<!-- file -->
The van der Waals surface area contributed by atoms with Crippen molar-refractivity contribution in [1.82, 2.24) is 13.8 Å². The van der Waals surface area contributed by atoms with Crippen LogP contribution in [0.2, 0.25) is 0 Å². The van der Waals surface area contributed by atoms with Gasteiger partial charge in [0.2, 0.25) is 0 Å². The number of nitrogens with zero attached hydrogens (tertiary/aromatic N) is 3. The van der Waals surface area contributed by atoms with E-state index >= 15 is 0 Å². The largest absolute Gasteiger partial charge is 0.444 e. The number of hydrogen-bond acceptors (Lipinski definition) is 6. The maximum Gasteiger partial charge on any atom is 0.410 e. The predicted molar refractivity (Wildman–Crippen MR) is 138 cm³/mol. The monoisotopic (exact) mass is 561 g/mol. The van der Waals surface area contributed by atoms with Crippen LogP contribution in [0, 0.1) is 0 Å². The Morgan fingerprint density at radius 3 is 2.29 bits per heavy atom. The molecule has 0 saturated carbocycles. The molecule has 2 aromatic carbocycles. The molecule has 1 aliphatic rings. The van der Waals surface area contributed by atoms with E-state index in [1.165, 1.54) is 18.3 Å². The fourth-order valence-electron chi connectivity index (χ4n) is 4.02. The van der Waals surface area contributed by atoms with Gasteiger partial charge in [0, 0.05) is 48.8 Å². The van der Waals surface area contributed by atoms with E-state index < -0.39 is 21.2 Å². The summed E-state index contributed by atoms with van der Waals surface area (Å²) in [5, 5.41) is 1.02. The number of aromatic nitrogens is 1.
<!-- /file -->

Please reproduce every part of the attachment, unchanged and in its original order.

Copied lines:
The van der Waals surface area contributed by atoms with Crippen molar-refractivity contribution in [1.82, 2.24) is 13.8 Å². The van der Waals surface area contributed by atoms with Crippen LogP contribution in [0.2, 0.25) is 0 Å². The van der Waals surface area contributed by atoms with Gasteiger partial charge in [0.2, 0.25) is 0 Å². The number of nitrogens with zero attached hydrogens (tertiary/aromatic N) is 3. The van der Waals surface area contributed by atoms with E-state index >= 15 is 0 Å². The largest absolute Gasteiger partial charge is 0.444 e. The number of hydrogen-bond acceptors (Lipinski definition) is 6. The maximum Gasteiger partial charge on any atom is 0.410 e. The predicted molar refractivity (Wildman–Crippen MR) is 138 cm³/mol. The monoisotopic (exact) mass is 561 g/mol. The van der Waals surface area contributed by atoms with Crippen LogP contribution in [0, 0.1) is 0 Å². The Morgan fingerprint density at radius 3 is 2.29 bits per heavy atom. The molecule has 0 saturated carbocycles. The molecule has 2 aromatic carbocycles. The molecule has 1 aliphatic rings. The van der Waals surface area contributed by atoms with E-state index in [1.165, 1.54) is 18.3 Å². The fourth-order valence-electron chi connectivity index (χ4n) is 4.02. The van der Waals surface area contributed by atoms with Gasteiger partial charge in [0, 0.05) is 48.8 Å². The van der Waals surface area contributed by atoms with E-state index < -0.39 is 21.2 Å². The summed E-state index contributed by atoms with van der Waals surface area (Å²) in [5, 5.41) is 1.02. The number of aromatic nitrogens is 1.